Poly Alkyl Cyanoacrylate Nanocapsules

Nanocapsules are spherical structures formed by an envelope surrounding a liquid central cavity. The technique for the preparation of PIBCA nanocapsules was first reported by Fallaouh et al.22 The nanocapsules were obtained by injecting the organic phase, consisting of oil, with the dissolved drug, isobutylcyanoacrylate, and ethanol into the aqueous phase containing Pluronic F68 (a nonionic surfactant) under magnetic stirring. The colloidal suspension was concentrated by evaporation under a vacuum and filtered to obtain nanocapsules that possessed a shell-like structure with a wall 3-nm thick. This thickness was confirmed by transmission electron microscopy (TEM) after negative staining with phosphotungstic acid. The pH of the polymerization medium played an important role in obtaining nanocapsules. Nanocapsules with uniform size and low polydispersity were obtained only between pH 4 and 10. The concentration of alcohol above 15% only led to the formation of isolated nanocapsules. The mechanism of nanocapsule formation is probably the interfacial polymerization described by Florence et al.23 for the manufacture of PACA microcapsules.

A different method was adopted by Chouinard et al.24 for the preparation of poly(isohexyl cyanoacrylate) (PIHCA) nanocapsules. The monomer was treated with sulfur dioxide and dissolved in a solution containing Miglyol 810 (caprylic/capric triglyceride) in ethanol. This solution was added slowly, in a 1:2 ratio, into an aqueous phase containing a solution of 0.5% poloxamer 407 and 10 mM phosphate buffer under stirring. The nanocapsules were then purified by centrifugation and washing with distilled water. In this method, the sulfur dioxide acts as an inhibitor, preventing the polymerization of the cyanoacrylates by the ethanol. With the addition of the oily phase to the aqueous phase, the sulfur dioxide and ethanol migrate to the external phase, resulting in the formation of a very fine emulsion. In this case, the nanocapsule size was mainly influenced by Miglyol concentration. Freeze-fracture electron microscopy studies showed that polymeric walls of different thicknesses and densities can be prepared, which could be significant for the design of nanocapsules with tailored drug-release kinetics.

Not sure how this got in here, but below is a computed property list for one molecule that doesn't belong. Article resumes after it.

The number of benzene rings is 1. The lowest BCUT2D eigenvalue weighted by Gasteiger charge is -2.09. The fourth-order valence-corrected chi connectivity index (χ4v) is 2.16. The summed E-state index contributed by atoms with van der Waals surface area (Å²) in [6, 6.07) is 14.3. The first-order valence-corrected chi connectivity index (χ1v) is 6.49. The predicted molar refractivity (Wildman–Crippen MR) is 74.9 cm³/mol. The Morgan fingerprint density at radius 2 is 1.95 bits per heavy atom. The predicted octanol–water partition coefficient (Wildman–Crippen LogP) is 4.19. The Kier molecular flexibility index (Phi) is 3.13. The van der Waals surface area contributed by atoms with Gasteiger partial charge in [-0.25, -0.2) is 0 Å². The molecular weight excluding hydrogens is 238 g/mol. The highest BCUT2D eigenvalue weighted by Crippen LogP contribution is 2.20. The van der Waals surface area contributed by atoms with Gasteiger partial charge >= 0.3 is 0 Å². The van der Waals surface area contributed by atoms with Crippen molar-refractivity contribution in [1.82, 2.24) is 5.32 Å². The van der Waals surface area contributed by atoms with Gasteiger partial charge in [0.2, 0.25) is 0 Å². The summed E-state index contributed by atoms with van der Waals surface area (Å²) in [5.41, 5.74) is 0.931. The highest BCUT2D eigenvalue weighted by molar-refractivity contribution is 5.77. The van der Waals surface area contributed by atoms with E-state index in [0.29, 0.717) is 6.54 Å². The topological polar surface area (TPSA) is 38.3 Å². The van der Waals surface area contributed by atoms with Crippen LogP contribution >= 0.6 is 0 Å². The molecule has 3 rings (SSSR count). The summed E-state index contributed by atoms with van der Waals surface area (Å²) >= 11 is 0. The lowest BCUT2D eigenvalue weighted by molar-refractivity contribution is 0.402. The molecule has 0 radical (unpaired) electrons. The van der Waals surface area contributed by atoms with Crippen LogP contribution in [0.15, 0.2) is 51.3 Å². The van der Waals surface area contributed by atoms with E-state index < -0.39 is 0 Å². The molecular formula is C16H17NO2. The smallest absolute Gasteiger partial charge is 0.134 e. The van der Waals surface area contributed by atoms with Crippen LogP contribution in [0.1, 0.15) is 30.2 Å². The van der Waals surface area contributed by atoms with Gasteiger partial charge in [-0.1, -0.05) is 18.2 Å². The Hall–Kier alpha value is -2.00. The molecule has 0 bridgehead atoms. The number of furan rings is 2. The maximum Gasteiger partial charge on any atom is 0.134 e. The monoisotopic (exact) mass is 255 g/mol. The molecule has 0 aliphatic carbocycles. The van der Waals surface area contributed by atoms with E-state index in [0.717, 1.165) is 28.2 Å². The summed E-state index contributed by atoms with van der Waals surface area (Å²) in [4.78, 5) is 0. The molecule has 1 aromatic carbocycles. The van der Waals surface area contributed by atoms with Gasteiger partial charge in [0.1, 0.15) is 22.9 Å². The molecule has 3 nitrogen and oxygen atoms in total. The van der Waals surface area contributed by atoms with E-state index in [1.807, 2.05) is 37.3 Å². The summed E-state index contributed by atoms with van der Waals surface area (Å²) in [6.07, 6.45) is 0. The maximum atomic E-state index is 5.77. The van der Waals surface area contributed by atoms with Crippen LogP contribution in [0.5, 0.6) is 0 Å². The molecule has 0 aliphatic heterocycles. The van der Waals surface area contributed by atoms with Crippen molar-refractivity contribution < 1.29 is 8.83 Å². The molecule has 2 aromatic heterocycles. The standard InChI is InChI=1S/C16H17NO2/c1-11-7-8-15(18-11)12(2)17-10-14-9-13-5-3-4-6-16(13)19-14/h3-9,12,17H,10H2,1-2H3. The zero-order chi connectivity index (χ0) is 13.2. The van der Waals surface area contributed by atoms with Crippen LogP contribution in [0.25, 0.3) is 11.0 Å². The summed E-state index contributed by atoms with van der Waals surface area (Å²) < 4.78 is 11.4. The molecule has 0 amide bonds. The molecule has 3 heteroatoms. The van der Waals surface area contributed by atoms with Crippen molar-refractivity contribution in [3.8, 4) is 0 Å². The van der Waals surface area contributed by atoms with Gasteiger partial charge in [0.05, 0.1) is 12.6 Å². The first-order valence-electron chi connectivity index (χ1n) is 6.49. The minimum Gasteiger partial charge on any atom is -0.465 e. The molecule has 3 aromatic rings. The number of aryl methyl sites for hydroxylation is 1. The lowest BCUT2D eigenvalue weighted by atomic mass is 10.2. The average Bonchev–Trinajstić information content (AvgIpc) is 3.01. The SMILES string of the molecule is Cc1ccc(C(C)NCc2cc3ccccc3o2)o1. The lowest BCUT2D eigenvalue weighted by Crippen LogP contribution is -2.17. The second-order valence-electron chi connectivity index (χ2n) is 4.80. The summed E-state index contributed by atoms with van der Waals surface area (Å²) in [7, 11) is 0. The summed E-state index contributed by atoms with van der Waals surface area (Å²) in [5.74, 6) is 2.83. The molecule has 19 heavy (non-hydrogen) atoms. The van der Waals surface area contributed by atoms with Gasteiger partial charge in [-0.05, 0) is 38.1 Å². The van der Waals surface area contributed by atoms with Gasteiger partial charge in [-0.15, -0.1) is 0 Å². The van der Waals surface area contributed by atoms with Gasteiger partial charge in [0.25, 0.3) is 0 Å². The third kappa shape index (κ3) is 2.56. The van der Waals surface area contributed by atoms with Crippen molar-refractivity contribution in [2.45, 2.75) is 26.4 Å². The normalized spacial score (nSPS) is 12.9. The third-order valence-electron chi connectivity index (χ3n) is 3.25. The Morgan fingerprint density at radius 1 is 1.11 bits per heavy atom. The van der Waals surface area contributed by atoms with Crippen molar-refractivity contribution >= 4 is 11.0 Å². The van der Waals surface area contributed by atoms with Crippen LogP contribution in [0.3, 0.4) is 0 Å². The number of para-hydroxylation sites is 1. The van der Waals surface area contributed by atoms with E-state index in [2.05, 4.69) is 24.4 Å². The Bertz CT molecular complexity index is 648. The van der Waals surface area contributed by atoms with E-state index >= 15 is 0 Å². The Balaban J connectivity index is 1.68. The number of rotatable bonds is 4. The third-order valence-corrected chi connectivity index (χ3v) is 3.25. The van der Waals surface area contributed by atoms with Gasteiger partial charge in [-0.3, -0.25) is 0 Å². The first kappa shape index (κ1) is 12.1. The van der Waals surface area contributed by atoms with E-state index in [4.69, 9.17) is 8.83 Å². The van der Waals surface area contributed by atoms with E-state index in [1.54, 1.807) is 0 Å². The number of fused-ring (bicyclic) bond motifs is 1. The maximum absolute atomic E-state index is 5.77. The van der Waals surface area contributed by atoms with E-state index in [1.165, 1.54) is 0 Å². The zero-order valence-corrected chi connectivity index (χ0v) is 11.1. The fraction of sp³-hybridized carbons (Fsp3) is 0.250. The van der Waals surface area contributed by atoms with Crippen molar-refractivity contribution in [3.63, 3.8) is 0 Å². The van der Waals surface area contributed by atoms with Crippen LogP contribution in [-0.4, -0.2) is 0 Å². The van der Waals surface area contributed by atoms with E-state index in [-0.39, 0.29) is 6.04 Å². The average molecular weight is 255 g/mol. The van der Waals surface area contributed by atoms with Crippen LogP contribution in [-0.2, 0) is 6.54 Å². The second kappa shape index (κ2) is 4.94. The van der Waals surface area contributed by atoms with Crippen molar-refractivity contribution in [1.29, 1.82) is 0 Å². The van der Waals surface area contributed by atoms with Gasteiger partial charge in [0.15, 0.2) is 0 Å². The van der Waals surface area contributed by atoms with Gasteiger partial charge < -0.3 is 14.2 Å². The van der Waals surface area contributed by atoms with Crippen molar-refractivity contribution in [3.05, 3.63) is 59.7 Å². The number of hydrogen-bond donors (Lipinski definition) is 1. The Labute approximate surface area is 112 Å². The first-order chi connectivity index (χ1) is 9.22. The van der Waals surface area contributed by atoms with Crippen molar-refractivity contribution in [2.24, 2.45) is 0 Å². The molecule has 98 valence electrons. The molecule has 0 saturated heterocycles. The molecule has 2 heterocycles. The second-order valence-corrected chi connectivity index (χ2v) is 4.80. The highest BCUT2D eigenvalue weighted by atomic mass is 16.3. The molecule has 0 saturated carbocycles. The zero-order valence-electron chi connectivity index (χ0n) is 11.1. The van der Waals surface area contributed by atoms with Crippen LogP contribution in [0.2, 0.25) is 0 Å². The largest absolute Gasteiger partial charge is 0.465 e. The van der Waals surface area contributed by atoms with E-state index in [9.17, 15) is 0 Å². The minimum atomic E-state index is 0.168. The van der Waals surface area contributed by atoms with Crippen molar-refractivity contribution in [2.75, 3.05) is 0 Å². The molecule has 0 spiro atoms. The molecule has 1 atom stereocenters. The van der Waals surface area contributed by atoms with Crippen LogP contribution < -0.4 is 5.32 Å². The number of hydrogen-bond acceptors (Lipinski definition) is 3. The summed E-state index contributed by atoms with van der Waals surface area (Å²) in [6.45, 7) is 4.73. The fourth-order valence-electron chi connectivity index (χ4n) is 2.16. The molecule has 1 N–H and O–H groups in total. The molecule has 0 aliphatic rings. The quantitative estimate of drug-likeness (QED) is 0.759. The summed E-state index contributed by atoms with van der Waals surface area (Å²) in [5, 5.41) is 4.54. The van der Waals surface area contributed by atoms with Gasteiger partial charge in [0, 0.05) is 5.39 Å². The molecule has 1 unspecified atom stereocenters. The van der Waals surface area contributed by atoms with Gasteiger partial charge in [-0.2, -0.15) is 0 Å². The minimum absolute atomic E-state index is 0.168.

Palumbo et al.25 adopted a similar technique for the preparation of polyethyl-2-cyanoacrylate nanocapsules containing idebenone (an antioxidant). In this method, the acetonic solution of Miglyol 812, idebenone, and monomer was added to 100 mL of aqueous phase (pH 7) containing Tween 80. The presence of nonionic surfactant allowed the polymerization of the ethylcyanoacry-late at the oil-water interface, thus encapsulating Miglyol 812 droplets. The immediate polymerization triggered the formation of drug-loaded nanocapsules, with the suspensions concentrated under a vacuum to remove any acetone. Tween 80 reduced the hydrodynamic size of the emulsion droplets as a function of its concentration, resulting in smaller-sized nanocapsules. These nanocapsules exhibited a negative charge that was determined by zeta-potential measurements. The freeze-fracture electron microscopy revealed the presence of internal oil droplets surrounded by the polymeric shell of the nanocapsule.

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